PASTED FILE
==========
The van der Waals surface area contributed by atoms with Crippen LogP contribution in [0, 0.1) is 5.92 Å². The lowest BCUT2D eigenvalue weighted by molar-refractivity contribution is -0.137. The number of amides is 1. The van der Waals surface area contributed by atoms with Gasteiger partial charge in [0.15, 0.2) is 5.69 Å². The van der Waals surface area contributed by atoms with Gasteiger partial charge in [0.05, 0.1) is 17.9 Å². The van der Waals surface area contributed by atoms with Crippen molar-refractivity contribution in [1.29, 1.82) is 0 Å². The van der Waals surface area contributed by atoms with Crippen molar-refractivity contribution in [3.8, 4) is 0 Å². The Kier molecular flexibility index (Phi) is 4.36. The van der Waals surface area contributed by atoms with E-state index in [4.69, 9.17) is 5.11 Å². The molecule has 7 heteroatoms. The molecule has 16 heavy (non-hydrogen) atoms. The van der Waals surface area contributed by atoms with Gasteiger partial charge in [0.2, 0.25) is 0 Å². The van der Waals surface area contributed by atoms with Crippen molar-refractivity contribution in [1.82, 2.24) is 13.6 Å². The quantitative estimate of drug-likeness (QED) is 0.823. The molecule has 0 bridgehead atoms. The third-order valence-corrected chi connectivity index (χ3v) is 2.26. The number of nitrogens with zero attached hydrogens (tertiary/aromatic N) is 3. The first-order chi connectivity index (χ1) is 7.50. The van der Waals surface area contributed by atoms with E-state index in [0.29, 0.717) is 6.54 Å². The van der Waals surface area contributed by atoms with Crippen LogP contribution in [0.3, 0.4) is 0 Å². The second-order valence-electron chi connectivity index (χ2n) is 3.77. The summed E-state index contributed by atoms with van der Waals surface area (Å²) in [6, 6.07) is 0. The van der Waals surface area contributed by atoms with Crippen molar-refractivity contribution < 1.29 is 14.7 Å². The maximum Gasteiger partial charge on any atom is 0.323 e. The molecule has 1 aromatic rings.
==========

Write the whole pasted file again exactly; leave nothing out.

The van der Waals surface area contributed by atoms with Crippen LogP contribution in [0, 0.1) is 5.92 Å². The lowest BCUT2D eigenvalue weighted by molar-refractivity contribution is -0.137. The number of amides is 1. The van der Waals surface area contributed by atoms with Gasteiger partial charge in [0.15, 0.2) is 5.69 Å². The van der Waals surface area contributed by atoms with Gasteiger partial charge in [0.05, 0.1) is 17.9 Å². The van der Waals surface area contributed by atoms with Crippen molar-refractivity contribution in [1.29, 1.82) is 0 Å². The van der Waals surface area contributed by atoms with Crippen molar-refractivity contribution in [3.8, 4) is 0 Å². The Kier molecular flexibility index (Phi) is 4.36. The van der Waals surface area contributed by atoms with E-state index in [4.69, 9.17) is 5.11 Å². The molecule has 7 heteroatoms. The molecule has 16 heavy (non-hydrogen) atoms. The van der Waals surface area contributed by atoms with Gasteiger partial charge in [0.2, 0.25) is 0 Å². The van der Waals surface area contributed by atoms with Crippen molar-refractivity contribution in [1.82, 2.24) is 13.6 Å². The quantitative estimate of drug-likeness (QED) is 0.823. The molecule has 0 bridgehead atoms. The third-order valence-corrected chi connectivity index (χ3v) is 2.26. The number of nitrogens with zero attached hydrogens (tertiary/aromatic N) is 3. The first-order chi connectivity index (χ1) is 7.50. The van der Waals surface area contributed by atoms with E-state index in [0.29, 0.717) is 6.54 Å². The van der Waals surface area contributed by atoms with Crippen LogP contribution in [0.3, 0.4) is 0 Å². The second-order valence-electron chi connectivity index (χ2n) is 3.77. The summed E-state index contributed by atoms with van der Waals surface area (Å²) in [6, 6.07) is 0. The van der Waals surface area contributed by atoms with Crippen molar-refractivity contribution < 1.29 is 14.7 Å². The maximum Gasteiger partial charge on any atom is 0.323 e. The molecule has 1 aromatic rings.